This would be like if a book on climate change assembled for the first time comprehensive data and graphs on average temperatures, precipitation, wind, humidity, and composition of the atmosphere and level of particulates, and won universal acclaim but actual C02 induced warming was still denied.
Ironically, Piketty claiming r will not decline contradicts Marx, while Summers arguing in support of diminishing r is opposed to what most observers on the right and left point to as a dramatic failure of one of Marx’s important precepts for the collapse of capitalism.
How all too convenient Summers claims are that r won’t stay greater than g even without new measures to address inequality.
******************* So the above was my rush job without reading Summers, below is after *******************
Summers is all over the map, defending the 1% the same way Mankiw does, but advocating policies which would substantially alter economic balance which Mankiw of course doesn’t. How so? Summers says the 1% earn much of the greater rewards flowing to them, partly as a result of structural changes to the economy (globalization meaning increased competition as well as concentration, automation, financial innovation). But then Summers argues for increased estate taxes, closing tax loopholes, infrastructure investment, strengthening collective bargaining, curbing shadow banking, accounting for too big to fail banks, profit sharing, increased education. I’m at a loss to explain his emphasis on zoning laws raising property values, I doubt that’s a serious way to redress the wealth distribution.
So what is Summers missing? He states “So why has the labor income of the top 1 percent risen so sharply relative to the income of everyone else? No one really knows” Is Piketty a no one, because he claims to know. The rich take more because they can. Only war, destruction, depression, and revolution interfere with this. While admittedly Summers does more than throw bones to the left wing of the Democratic party, one suspects his sympathies are much more aligned with the 1%. Would anyone believe Mankiw’s praise of Keynes is sincere http://www.nytimes.com/2008/11/30/business/economy/30view.html Would anyone believe Summers is sincere in the policies he advocates while at the same time professing ignorance of the causes of inequality? “No one really knows.”
The latter “Would anyone believe Summers is sincere..” should more appropriately read simply “Is Summers sincere…”
“As capital accumulates, the incremental return on an additional unit of capital declines.”
This is Marx verbatim.
The elephant in the room is that financialization massively increased (and the concomitant inequality) after Nixon ended Bretton Woods. The borrow and spend big government economy, that Piketty falsely labels “capitalism”, benefits only the well-connected,
All good points Jared. As someone commented earlier, Summers’ argument that executives get what they deserve is just like Mankiw’s argument – both completely ignore benchmarking (both to historical pay and to that in other countries like Japan, Germany etc.). Ever since Summers lost the Fed nomination, he seems to be out there peddling himself as a “liberal” economist, but methinks he’s only trying to show the Dems he can get public backing next time they nominate him for a role. He’s a 1% apologist just like Mankiw in my book.
Re: the point about Robert Downey earning 50M due to globalization, only Dean Baker seems to make the point repeatedly (and walk the talk along with you) that the reason these actors/singers/authors earn so much is that governments act as global enforcers for them. I don’t recall any government stepping in when manufacturing workers were being displaced by the same technology/globalization. Only with a warped sense of morality could anyone justify this disparity/inequality of outcomes. It’s not the free market (no market is anything but what the government wants it to be).
Downey gets paid as if he was a banker due to the unique leverage actors have because (after breaking the studio system) studios spend even more money selling the public on the star system. The movie industry has this money because it’s an oligopoly, not because of foreign markets protected by U.S. copyright law in Europe, boosting sales. That anyone gets paid that much is a function of falling tax rates. It’s a zero plus 2.2% productivity growth game, and if you don’t want the 1% to keep taking more of the pie, you have to confiscate it with 90% tax rates. It’s that simple!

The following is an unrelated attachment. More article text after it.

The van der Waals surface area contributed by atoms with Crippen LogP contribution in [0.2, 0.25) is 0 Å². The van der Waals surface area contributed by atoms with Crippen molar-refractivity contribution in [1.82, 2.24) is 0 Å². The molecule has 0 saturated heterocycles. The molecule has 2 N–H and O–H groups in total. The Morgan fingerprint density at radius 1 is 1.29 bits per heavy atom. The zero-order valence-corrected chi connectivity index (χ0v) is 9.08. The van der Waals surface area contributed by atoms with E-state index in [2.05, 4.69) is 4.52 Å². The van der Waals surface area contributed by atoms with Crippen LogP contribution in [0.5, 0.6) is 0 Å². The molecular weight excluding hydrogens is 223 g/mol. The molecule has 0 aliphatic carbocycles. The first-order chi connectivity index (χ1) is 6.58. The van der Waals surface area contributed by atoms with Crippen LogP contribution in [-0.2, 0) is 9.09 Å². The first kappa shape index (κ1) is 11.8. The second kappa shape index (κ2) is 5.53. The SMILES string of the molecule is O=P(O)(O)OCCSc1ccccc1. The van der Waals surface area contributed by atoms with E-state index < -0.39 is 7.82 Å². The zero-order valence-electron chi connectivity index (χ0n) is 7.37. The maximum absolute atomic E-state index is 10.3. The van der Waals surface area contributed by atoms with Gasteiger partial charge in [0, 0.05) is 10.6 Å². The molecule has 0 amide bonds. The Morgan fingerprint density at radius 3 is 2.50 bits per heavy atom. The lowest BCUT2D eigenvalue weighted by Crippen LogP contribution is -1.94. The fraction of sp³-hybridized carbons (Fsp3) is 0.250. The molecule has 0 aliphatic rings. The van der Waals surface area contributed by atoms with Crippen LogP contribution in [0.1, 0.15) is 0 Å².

I’ll save you the trouble of clicking the link because it’s short enough, but it is not globalization that creates excessive compensation in Hollywood. It has much more to do with oligopolies creating barriers to entry, and driving up costs for everyone. The movie and sports industry also are unique in satisfying a human need for heroes and royalty. Even without ridiculous copyright extensions and overseas markets, actors would be raking it in. Rich movie studios crowd out and take over independents as surely as rich urban residents gentrify neighborhoods and bid up the costs which only the rich can afford. Perhaps one could argue if a movie studio is a natural oligopoly due to the nature of the business, but the history of the industry is one of anti trust action, restricted labor mobility, and questionable acceptance of the cultural role of Hollywood royalty. One can applaud and admire Robert Downey for taking the $50 million instead of some bean counter, and still be disgusted by that level of compensation being awarded to anyone at today’s tax rates. As late as 1963, he’d get taxed at 90% for income over $2 million.
The following originally appeared here:
April 28, 2014 at 2:27 pm
The movie industry is notoriously monopolistic. While the studio system no longer exists, there is an arms race of movie promotion among distribution channels that crowd out competitors keeping the cost of entry prohibitively high. Even behemoths such as HBO and Netflix enter the arena cautiously. There was the case of United Artists where artists united to form their own studio in the 1930s, and the anti trust case in the 1940s to break up the vertical integration whereby studios had to sell off their interest in theater chains. Today tens of millions of dollars are spent on productions that are no better than movies made for a fraction of the cost (adjusting for inflation) http://en.wikipedia.org/wiki/List_of_most_expensive_films So too, sports stars are subject to the same non-competitive pressures where the business model is closed, monopoly is enshrined in law, and athletes would be foolish not to gain as large a share as they can of the rents extracted from the 99%. Using very uncompetitive industries as a model for compensation is ridiculous. A dozen coffee shops opened up in my neighborhood recently to compete with Starbucks, but not one movie studio, bank, or brokerage firm. Guess who gets paid more?